A watchdog panel overseeing a half-trillion dollars in pandemic relief spending is struggling to get fully staffed and running almost four months after it was created, as the two top leaders in Congress have so far failed to name a chairman.
Dunford served as chairman of the Joint Chiefs of Staff until 2019 and joined the board of defense contractor Lockheed Martin Corp. in January. Dunford decided that heading the commission would be incompatible with his other commitments, according to one person familiar with the situation, who like the others spoke on condition on anonymity.
It’s unclear whether there are any other contenders being discussed to lead the five-member panel overseeing industry bailouts.
Errors in recently released data from the government’s Paycheck Protection Program have illustrated the complexities and importance of oversight work. A Bloomberg News analysis revealed that the data for PPP loans totaling more than $521 billion released on July 6 are riddled with anomalies. Almost 1,000 entries show 500 jobs were saved by loans under $150,000, which is mathematically doubtful given that the aid is based on 2.5 times a firm’s average monthly payroll.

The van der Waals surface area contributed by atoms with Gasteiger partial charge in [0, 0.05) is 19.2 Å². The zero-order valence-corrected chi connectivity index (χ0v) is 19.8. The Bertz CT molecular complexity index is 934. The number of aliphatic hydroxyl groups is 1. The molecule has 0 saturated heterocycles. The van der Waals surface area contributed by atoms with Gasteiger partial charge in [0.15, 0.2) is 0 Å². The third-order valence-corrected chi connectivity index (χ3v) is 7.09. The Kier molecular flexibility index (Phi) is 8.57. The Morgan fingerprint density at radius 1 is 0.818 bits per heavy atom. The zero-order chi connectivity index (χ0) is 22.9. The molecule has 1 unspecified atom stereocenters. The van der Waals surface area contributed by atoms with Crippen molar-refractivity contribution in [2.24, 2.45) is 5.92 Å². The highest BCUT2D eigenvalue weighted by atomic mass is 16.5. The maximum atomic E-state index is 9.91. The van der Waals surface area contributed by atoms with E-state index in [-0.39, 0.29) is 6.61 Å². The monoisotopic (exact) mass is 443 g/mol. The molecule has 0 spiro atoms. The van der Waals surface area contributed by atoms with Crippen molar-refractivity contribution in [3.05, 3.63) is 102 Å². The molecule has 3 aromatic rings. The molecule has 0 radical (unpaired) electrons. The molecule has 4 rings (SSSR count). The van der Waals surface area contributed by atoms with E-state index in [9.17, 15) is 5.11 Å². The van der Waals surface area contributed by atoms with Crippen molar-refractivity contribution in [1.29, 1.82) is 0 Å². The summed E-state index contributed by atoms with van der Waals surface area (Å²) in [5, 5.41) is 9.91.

The congressional oversight panel has four current members, named in April, who have already issued two reports. They were appointed by Pelosi, McConnell, Senate Minority Leader
In a report issued earlier last month the watchdog panel said pandemic relief efforts by the Treasury and the Federal Reserve bolstered the corporate bond market, but might be falling short in helping small business and state and local governments get access to loans. The panel is required to issue public reports monthly, with the third one expected next week.
The commission was created at the insistence of congressional Democrats during negotiations with Trump advisers and Republicans in Congress that resulted in the $2.2 trillion coronavirus stimulus legislation known as the Cares Act.
The panel has a term of five years, and it’s modeled after a similar temporary oversight commission that reviewed the Troubled Asset Relief Program in the wake of the 2008 economic crisis.
The oversight commission is one of several bodies created to monitor the flood of spending intended to help struggling airlines, corporations, main street businesses and hospitals amid the pandemic’s shutdown of the economy.
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